Instead of just thinking about risk numbers, try drawing out 100 boxes and coloring in one box for each percentage point of risk. So, if your risk of a side effect is 10%, you would color in 10 boxes. This kind of visual representation, called a pictograph, can help people understand the meaning behind the numbers. Ask your doctor to draw it out for you, or do it yourself.

4. Consider risk as a frequency rather than as percentages.
What does it mean to say 60% of men who have a radical prostatectomy will experience impotence? Imagine a roomful of 100 people: 60 of them will have this side effect and 40 will not. Thinking of risk in terms of groups of people can help make statistics easier to understand.

5. Focus on the additional risk.
You may be told the risk of a certain side effect occurring is 7%. But if you didn't take the drug, is there a chance you'd still experience that? Ask what the additional or incremental risk of a treatment is. "You want to make sure the risk number you're being presented is the risk due to the treatment and not a risk you would face no matter what," Fagerlin says.

6. The order of information matters.
Studies have shown that the last thing you hear is most likely to stick. When making a treatment decision, don't forget to consider all of the information and statistics you've learned.

7. Write it down. You may be presented with a lot of information. At the end of the discussion, ask your doctor if a written summary of the risks and benefits is available. Or ask your doctor to help you summarize all the information in writing.

8. Don't get hung up on averages.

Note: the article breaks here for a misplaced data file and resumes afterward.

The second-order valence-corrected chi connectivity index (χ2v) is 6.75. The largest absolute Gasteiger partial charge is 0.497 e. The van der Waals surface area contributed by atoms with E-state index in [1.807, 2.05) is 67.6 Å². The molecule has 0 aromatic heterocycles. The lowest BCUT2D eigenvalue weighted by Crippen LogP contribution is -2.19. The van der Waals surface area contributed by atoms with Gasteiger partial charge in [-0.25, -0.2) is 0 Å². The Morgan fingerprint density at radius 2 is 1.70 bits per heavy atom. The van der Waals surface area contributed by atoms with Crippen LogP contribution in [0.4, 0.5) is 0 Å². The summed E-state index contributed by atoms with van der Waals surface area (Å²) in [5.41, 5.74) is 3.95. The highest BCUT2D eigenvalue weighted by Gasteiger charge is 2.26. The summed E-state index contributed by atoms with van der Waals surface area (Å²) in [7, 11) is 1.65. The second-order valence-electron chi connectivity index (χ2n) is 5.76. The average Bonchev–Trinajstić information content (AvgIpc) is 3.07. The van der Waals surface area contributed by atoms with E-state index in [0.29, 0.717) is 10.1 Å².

Some studies have found that learning the average risk of a disease does not help patients make good decisions about what's best for them. Your risk is what matters - not anyone else's. Focus on the information that applies specifically to you.

9. Less may be more.
Don't get overwhelmed by too much information. In some cases, there may be many different treatment options but only a few may be relevant to you. Ask your doctor to narrow it down and only discuss with you the options and facts most relevant for you.

10. Consider your risk over time.
Your risk may change over time. "What seems like a small risk over the next year or two may look a lot larger when considered over your lifetime," says study author Brian Zikmund-Fisher, Ph.D., assistant professor of health behavior and health education at the U-M School of Public Healthgoing to a new website.

If you're told the five-year risk of your cancer returning after a certain treatment, ask what the 10-year or 20-year risk is. In some cases, this data might not be available, but always be aware of the timeframe involved.

Additional author: Peter A. Ubel, M.D., Duke University

Funding: National Institutes of Health

Reference: Journal of the National Cancer Institute, Vol. 103, No. 19, Oct. 5, 2011, published online Sept. 19, 2011; "Helping Patients Decide: Ten Steps to Better Risk Communication"going to a new website.

 

Written by: Nicole Fawcett